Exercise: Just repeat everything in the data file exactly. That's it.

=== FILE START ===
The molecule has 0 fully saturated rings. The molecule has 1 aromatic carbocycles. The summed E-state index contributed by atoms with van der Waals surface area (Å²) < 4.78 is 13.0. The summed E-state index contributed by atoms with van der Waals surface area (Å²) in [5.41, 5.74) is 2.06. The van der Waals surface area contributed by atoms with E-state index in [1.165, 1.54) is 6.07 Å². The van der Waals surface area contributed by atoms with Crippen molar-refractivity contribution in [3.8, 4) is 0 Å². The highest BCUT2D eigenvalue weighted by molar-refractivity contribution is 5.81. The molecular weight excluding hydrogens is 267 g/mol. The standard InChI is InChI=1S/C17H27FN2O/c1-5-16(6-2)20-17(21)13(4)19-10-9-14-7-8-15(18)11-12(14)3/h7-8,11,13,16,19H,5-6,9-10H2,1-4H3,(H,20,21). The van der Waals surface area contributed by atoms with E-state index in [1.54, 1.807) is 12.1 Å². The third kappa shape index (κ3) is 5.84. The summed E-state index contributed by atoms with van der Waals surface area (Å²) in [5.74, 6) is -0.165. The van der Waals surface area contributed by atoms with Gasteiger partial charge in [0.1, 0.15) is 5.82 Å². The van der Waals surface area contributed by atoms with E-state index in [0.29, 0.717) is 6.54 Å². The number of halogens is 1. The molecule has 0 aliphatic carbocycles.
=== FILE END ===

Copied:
The molecule has 0 fully saturated rings. The molecule has 1 aromatic carbocycles. The summed E-state index contributed by atoms with van der Waals surface area (Å²) < 4.78 is 13.0. The summed E-state index contributed by atoms with van der Waals surface area (Å²) in [5.41, 5.74) is 2.06. The van der Waals surface area contributed by atoms with E-state index in [1.165, 1.54) is 6.07 Å². The van der Waals surface area contributed by atoms with Crippen molar-refractivity contribution in [3.8, 4) is 0 Å². The highest BCUT2D eigenvalue weighted by molar-refractivity contribution is 5.81. The molecular weight excluding hydrogens is 267 g/mol. The standard InChI is InChI=1S/C17H27FN2O/c1-5-16(6-2)20-17(21)13(4)19-10-9-14-7-8-15(18)11-12(14)3/h7-8,11,13,16,19H,5-6,9-10H2,1-4H3,(H,20,21). The van der Waals surface area contributed by atoms with E-state index in [1.54, 1.807) is 12.1 Å². The third kappa shape index (κ3) is 5.84. The summed E-state index contributed by atoms with van der Waals surface area (Å²) in [5.74, 6) is -0.165. The van der Waals surface area contributed by atoms with Gasteiger partial charge in [0.1, 0.15) is 5.82 Å². The van der Waals surface area contributed by atoms with E-state index in [0.29, 0.717) is 6.54 Å². The number of halogens is 1. The molecule has 0 aliphatic carbocycles.